Forty Lashes, Minus One
I’ve found more than once in the history of Mudblood Catholic1 that, when I run into writer’s block, it’s usually because there’s something I need to put down here that’s very vulnerable and raw, and I’m resisting. That certainly seems true with my current series. That is, I say “current series,” but I’ve published a grand total of two posts in it, and have had a second not-quite-finished one in my drafts for over a month.
I’ve put a lot out there. My doubts and difficulties—some of them, anyway, since a lot of them are recurring, and repeating them would get boring. The slow crumbling of my attempts at chastity into less than nothing. The loss of friends and fellow Catholics, usually in slow-motion car-crash form, occasionally much more suddenly. The sexual abuse I experienced in my teens.
But there are things I’ve held back too. There’s only so much self-exposure a person can take; we all need a little privacy. And besides the stuff that I have published, I’ve got a few secrets that I am really not proud of—stuff only my close friends know, or that even they don’t know. There are some rooms in my memory that I do not lightly unlock.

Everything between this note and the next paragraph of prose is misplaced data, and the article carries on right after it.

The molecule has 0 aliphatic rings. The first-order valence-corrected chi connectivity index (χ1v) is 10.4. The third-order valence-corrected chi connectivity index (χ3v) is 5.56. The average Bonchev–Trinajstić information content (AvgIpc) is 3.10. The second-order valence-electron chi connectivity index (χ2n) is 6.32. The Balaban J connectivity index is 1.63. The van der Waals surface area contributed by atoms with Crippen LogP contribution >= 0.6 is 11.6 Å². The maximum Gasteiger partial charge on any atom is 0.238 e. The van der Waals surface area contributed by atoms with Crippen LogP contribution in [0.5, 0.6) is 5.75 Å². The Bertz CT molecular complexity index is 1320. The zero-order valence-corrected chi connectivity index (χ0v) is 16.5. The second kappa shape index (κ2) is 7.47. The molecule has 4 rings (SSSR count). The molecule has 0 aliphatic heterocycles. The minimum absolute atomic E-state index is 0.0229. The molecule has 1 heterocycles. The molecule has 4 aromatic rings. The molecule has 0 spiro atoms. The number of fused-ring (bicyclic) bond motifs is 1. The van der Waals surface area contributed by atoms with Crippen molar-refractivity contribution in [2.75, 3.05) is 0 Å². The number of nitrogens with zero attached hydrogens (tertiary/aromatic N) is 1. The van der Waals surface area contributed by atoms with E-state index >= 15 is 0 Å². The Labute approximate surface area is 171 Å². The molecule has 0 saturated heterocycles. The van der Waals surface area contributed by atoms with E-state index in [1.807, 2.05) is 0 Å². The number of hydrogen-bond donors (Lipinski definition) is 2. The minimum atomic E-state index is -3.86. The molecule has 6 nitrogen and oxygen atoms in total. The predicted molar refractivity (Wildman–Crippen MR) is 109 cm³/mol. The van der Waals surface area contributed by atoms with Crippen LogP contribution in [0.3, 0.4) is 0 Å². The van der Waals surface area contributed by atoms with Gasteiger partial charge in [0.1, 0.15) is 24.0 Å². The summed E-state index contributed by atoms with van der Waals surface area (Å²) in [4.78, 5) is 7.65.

Yet … here I’ve been, for months. With writer’s block. Putting up a post or two a month. That’s never not been a signal that it’s time to let something go.
Zero Lashes, Plus One
But I’m scared, so we’re gonna start small: I think maybe I kind of hate God.
(Yes, this is me starting small. Don’t worry, though; it’s not that any other stuff I might admit here is objectively worse than the possibility I hate God; it’s only that my priorities are out of whack. I’m way more frightened of people mocking or despising me than I am of being hostile to the Source of all being and goodness.)
Which prompts the—well, it prompts lots of questions. But the one that feels obvious to me is, Why would you hate God?
A Chapel of Cards
Growing up evangelical, I had a fairly straightforward image of what it meant to lead a Christian life. Once you grew up, you did two things. One was to get married and have kids. The other was to either devote yourself to professional ministry of some kind—maybe as a pastor or a missionary, sure, but there were a lot of options; someone with a brainiac bent like me might make a good theology professor or Bible translator, for example—or, you chose some more clearly secular profession, and devoted a good chunk of your income and/or free time to supporting people who were in full-time ministry.